Originally Posted by Ben0075
I have two. One is tomorrow and one is on the 8th. My reservations is that I have Multiple Subject Credential to teach K-8. Both jobs are in ELA/History but at the middle school level. My student teaching was in a 5th grade classroom. I learned a lot of strategies that work at the elementary level and, as a result, I do not want to go into the interview with strategies/teaching style that "they" feel will not work with middle school students.
I love Reader' Writer's Workshop, and would love to use aspects of it at the middle school level. In particular students' ownership of the reading and writing process and the use of student collaboration (exchanging ideas, cooperative group discussions, peer review). In addition, I just learned how to do/use an Interactive Notebook in the class and will want to incorporated them into my mini lessons and the students' workshops. I love children's literature and poetry and that is what I use to teach reading and writing.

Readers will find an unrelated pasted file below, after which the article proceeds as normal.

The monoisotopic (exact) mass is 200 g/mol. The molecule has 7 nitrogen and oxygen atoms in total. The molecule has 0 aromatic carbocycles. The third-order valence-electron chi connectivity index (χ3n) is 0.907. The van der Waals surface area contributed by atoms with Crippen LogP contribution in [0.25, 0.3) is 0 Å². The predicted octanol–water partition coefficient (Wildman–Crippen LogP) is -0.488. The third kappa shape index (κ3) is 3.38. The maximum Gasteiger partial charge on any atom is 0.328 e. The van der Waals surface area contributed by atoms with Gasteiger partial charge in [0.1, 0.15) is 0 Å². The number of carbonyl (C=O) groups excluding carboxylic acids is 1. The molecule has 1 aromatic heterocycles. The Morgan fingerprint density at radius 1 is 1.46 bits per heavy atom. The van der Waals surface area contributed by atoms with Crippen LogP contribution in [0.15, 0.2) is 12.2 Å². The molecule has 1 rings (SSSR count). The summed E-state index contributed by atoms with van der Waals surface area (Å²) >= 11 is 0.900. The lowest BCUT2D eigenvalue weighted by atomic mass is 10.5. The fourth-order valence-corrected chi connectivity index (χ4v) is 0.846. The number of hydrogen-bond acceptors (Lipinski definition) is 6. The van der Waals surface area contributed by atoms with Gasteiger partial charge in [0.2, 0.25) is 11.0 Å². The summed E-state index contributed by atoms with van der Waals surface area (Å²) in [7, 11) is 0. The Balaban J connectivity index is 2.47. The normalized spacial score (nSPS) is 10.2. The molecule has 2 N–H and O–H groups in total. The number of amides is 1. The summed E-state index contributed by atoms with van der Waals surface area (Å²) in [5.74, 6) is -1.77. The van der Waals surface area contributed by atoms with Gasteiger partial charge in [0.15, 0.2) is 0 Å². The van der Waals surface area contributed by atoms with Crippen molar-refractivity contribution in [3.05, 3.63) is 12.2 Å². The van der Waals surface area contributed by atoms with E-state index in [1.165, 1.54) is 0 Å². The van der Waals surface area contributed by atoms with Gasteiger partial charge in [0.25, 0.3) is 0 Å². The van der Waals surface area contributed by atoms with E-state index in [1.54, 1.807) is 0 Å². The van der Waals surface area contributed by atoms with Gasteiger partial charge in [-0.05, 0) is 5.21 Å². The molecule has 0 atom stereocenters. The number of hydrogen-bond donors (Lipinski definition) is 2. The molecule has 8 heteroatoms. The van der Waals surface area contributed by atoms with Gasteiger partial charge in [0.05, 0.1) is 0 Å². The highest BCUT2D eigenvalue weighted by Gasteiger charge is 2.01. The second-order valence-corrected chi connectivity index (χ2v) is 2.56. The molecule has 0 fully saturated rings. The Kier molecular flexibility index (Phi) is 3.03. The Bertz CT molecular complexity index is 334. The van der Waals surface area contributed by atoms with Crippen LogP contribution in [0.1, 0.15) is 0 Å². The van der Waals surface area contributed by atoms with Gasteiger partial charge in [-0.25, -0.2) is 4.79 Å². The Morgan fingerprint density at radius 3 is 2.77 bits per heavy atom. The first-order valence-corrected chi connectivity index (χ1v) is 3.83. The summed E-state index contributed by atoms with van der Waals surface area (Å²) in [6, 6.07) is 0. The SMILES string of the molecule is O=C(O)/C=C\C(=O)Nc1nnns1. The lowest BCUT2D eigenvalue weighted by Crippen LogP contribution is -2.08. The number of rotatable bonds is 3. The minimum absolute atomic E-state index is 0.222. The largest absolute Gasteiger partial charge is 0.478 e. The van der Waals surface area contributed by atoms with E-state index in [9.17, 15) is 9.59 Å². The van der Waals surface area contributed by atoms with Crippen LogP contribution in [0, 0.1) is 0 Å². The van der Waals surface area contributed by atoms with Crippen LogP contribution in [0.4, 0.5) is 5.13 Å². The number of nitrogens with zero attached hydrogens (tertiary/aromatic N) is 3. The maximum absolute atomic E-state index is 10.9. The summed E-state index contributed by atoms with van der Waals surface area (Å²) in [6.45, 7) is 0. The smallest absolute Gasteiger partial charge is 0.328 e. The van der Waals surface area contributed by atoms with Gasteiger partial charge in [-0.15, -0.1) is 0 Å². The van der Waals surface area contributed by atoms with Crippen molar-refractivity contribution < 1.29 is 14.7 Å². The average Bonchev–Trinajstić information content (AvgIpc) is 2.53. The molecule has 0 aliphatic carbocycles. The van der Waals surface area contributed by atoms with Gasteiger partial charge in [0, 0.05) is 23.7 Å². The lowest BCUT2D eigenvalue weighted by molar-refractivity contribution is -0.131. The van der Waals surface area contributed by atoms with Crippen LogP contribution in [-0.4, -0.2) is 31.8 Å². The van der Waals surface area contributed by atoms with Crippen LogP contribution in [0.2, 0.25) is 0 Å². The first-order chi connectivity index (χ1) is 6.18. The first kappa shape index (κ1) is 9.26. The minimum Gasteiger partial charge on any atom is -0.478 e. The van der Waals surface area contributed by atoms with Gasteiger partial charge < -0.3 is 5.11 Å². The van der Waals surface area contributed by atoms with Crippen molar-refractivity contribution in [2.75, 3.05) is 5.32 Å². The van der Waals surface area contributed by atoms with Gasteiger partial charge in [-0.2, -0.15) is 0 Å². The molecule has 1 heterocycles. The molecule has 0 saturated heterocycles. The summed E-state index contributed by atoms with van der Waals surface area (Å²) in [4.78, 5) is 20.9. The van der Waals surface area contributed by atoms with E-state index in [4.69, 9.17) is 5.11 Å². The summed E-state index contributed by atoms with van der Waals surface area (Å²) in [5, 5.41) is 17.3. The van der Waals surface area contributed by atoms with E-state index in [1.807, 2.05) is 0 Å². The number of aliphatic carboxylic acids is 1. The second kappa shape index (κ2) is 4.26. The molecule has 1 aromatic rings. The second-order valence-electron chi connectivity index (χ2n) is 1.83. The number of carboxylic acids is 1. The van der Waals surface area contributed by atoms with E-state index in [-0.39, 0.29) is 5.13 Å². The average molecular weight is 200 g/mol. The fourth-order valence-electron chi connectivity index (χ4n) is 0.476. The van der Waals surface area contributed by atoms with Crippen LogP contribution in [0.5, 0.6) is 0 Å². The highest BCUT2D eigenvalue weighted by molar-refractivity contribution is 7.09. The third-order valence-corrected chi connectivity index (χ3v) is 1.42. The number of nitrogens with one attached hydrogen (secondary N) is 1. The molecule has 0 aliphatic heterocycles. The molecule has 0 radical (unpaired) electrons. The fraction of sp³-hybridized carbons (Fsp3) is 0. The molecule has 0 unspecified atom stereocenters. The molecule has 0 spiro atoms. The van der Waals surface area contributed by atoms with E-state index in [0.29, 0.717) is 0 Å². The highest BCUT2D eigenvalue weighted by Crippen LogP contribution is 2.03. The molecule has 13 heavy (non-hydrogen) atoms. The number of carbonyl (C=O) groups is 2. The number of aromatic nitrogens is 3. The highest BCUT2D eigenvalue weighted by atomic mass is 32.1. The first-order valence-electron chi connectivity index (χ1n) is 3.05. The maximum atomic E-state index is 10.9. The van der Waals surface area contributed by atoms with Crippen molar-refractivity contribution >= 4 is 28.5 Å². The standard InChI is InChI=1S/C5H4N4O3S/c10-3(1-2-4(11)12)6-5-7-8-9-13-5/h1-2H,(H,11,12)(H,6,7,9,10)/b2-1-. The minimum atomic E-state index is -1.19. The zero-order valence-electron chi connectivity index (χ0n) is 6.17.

Sample Rough Sketch
Warmup: Journal Prompt/Grammar
Mini Lesson: Teaching a reading/writing or sometimes a grammar skill
Workshop where students are reading/writing...I found this resource online and love it
Sorry if I am all over the place, typing before work.
This is all great stuff to talk about.
Writers workshop works all the way up the collegiate level. I use it in my HS and college classes.
Modeling is important (I model writing and use students writing as a model). Exemplar texts is very useful (this may be what you mean when you mention using children's literature).
Stay away from teaching grammar in isolation. (You didn't mention that, this is just an idea that used to be popular).
We stress the writing process: planning, drafting, revising, editing, publishing.
You might consider ways to publish your student writing so their reading audience expands beyond peers and instructor (blogs, etc).
We assess writing on the 6 Traits.
My favorite writing/reading guru is Kelly Gallagher. A google search will get you to his materials.